UPDATED FEB 14, 2020
Hiking in Boston isn’t really a thing, but hiking near Boston is. And with plenty of spots to choose from, you’re bound to find the perfect place to get lost for the day. Happy trails!
If you want to tackle a summit trail in Stoddard, New Hampshire but aren’t up for trekking the tall peaks of the White Mountains, you’re in luck. The Pitcher Mountain Trail in Stoddard is one of the easiest summit hikes in New England. But just because it’s easy doesn’t mean there aren’t great vistas. The view from the top is gorgeous and a popular spot to watch the sun set. Less than two hours from Boston, Pitcher can be hiked year-round, but we recommend visiting when fall foliage is at its peak in late October.
In the winter, Bostonians flee the city and often head to Wachusett Mountain in Princeton for a day on the slopes. While we love a good ski day after a big snowstorm, we also love all that Wachusett has to offer in the other seasons. One of the best ways to enjoy the mountain, which is about an hour from the city, is to hike it. The 1.4-mile Harrington Trail is the perfect way to work up a sweat on the steady ascent.
A 640-acre state park located north of the city in Saugus and Wakefield, Breakheart Reservation offers a lot of options for outdoor activities. One of the best ways to enjoy Breakheart is on its many trails, which are great for hiking as well as mountain biking and cross-country skiing. Climb the reservation’s seven rocky hills for stunning views of Boston, southern New Hampshire, and central Massachusetts.
While Hopkinton may be most famous for its role as the starting point for the Boston Marathon, it’s also home to a pretty terrific state park. There are plenty of trails of all levels that will leave you feeling like you’ve traveled really far from the city without having to make a long drive. After you’re done hiking, go for a swim in the Hopkinton Reservoir or paddle its waters on a kayak.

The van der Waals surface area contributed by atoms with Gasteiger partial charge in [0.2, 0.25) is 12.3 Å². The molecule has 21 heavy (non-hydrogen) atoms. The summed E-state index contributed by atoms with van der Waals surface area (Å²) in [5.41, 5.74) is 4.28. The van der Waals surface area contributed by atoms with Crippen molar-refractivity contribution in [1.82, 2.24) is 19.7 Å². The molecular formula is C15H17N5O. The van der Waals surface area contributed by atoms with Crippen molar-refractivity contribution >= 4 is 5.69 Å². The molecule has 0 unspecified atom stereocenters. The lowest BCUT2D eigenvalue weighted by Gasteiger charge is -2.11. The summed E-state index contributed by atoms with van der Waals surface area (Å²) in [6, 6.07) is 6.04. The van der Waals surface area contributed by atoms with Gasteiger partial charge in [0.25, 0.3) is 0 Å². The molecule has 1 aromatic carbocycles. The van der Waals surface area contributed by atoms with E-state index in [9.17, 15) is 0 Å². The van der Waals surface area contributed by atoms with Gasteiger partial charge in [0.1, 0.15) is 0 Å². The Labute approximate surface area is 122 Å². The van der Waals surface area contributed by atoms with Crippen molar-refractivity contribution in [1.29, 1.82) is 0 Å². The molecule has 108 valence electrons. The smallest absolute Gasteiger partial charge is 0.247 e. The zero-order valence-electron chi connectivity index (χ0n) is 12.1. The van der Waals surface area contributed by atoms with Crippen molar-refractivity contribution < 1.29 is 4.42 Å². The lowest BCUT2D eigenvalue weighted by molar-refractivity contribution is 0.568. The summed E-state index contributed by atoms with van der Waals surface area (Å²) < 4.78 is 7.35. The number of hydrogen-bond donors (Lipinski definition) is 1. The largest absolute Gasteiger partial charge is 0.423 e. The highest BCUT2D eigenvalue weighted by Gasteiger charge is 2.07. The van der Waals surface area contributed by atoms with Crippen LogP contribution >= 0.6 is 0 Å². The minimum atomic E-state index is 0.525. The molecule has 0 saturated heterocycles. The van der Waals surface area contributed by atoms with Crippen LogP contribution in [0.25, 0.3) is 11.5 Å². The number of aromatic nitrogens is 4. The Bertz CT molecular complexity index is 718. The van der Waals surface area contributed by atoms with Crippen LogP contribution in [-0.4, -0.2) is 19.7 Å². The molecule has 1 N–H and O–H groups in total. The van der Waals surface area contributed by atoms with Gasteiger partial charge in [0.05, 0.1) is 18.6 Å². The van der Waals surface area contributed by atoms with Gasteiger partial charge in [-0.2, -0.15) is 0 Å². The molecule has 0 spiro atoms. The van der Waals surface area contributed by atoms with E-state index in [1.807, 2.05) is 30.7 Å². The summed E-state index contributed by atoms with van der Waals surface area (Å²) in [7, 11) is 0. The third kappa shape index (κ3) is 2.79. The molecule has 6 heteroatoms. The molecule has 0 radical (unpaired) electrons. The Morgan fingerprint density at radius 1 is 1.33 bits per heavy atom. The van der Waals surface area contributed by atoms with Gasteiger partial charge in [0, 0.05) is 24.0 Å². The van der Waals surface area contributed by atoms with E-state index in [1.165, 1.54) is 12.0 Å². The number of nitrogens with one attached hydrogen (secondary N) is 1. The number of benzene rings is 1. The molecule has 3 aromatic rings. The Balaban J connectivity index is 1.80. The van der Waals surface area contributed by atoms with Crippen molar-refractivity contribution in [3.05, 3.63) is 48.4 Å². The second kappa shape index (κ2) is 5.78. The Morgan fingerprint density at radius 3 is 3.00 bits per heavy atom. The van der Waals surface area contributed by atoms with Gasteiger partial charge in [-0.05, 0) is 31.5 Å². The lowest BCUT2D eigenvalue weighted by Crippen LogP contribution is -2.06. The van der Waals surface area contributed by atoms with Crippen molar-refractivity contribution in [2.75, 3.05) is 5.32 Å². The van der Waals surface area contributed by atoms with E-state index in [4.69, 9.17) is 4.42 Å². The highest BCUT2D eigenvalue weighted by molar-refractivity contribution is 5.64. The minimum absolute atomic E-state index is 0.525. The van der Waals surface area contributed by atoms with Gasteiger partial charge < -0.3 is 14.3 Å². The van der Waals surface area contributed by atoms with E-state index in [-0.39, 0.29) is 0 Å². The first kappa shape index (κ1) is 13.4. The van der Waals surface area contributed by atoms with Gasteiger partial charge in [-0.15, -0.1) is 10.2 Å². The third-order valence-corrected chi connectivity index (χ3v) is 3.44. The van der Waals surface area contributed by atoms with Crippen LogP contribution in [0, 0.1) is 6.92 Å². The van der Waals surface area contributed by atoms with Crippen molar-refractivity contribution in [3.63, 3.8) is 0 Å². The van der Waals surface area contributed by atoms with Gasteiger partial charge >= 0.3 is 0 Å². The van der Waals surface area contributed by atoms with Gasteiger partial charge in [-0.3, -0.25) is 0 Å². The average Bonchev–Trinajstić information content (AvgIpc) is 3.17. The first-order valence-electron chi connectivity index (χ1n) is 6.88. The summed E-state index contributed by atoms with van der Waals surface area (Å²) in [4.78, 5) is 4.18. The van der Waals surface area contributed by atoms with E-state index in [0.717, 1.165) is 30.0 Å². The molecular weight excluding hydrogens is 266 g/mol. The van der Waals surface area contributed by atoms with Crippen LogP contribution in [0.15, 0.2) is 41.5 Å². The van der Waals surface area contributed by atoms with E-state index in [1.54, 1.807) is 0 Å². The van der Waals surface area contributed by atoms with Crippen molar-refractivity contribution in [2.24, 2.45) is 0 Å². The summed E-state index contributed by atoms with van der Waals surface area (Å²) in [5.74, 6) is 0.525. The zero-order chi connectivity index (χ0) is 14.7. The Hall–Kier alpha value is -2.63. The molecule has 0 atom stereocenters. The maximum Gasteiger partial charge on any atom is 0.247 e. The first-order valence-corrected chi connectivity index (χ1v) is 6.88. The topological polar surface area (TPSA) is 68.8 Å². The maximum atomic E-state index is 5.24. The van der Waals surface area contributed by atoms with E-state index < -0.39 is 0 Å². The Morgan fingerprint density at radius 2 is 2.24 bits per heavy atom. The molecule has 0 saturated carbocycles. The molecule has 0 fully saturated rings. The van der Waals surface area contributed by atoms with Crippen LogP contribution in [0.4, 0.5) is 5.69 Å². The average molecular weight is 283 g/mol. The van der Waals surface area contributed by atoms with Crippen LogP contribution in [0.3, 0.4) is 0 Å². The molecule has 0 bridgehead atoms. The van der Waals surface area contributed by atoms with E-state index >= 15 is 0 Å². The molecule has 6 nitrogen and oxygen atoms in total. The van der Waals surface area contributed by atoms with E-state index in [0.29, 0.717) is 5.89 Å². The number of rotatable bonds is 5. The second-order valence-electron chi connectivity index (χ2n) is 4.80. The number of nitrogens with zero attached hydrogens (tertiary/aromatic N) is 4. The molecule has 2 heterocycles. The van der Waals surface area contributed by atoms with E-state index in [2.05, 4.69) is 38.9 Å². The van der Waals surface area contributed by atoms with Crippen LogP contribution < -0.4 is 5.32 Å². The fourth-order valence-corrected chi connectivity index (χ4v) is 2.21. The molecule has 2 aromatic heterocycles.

Explore the 10 miles of trails at Ward Reservation in Andover to discover some truly unique spots. Hike the three hills—Shrub, Boston, and Holt—for sweeping views. You MUST see the “Solstice Stones” on top of Holt Hill, which mark the cardinal points of the compass as well as the points of the summer and winter solstices and points of the spring and autumn equinoxes. Afterwards, take the boardwalk to Pine Hole Pond over a quaking bog that’s teeming with special plant species, including insect-eating greenery.
Head north of Boston to Harold Parker State Forest for wooded trails, a cozy campground and the perfect freshwater place to swim. Harold Parker has a ton of hiking options in the forest, but the Yellow Diamond Hike is a classic route. The 6.3-mile trail is of moderate difficulty and takes you through woodlands and near Salem Pond, which offers tranquil views. Take a dip in Berry Pond after your hike to cool down!
One of the premier hiking destinations in Southern New Hampshire, Mount Monadnock is less than two hours from Boston. The trail to the top of the mountain can be steep and rocky at times, but the view from the summit will literally take your breath away (and not just because you're panting from the hike). This truly stunning hike is one that shouldn’t be missed.